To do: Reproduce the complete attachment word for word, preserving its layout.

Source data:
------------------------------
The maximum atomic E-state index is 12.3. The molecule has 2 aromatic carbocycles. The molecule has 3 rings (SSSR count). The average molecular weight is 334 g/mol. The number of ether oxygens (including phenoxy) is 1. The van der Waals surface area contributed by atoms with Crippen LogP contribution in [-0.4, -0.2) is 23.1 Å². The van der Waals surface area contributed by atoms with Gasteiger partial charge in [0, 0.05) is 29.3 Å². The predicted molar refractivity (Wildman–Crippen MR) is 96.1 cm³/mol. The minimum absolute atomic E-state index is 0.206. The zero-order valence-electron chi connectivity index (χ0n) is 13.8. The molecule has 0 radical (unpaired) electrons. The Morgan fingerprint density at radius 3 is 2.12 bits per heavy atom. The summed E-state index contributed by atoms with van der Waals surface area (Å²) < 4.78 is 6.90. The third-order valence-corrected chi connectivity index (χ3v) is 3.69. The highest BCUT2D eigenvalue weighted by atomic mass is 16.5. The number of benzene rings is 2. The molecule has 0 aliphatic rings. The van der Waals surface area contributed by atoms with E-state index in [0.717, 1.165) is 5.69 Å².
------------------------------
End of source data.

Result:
The maximum atomic E-state index is 12.3. The molecule has 2 aromatic carbocycles. The molecule has 3 rings (SSSR count). The average molecular weight is 334 g/mol. The number of ether oxygens (including phenoxy) is 1. The van der Waals surface area contributed by atoms with Crippen LogP contribution in [-0.4, -0.2) is 23.1 Å². The van der Waals surface area contributed by atoms with Gasteiger partial charge in [0, 0.05) is 29.3 Å². The predicted molar refractivity (Wildman–Crippen MR) is 96.1 cm³/mol. The minimum absolute atomic E-state index is 0.206. The zero-order valence-electron chi connectivity index (χ0n) is 13.8. The molecule has 0 radical (unpaired) electrons. The Morgan fingerprint density at radius 3 is 2.12 bits per heavy atom. The summed E-state index contributed by atoms with van der Waals surface area (Å²) < 4.78 is 6.90. The third-order valence-corrected chi connectivity index (χ3v) is 3.69. The highest BCUT2D eigenvalue weighted by atomic mass is 16.5. The number of benzene rings is 2. The molecule has 0 aliphatic rings. The van der Waals surface area contributed by atoms with E-state index in [0.717, 1.165) is 5.69 Å².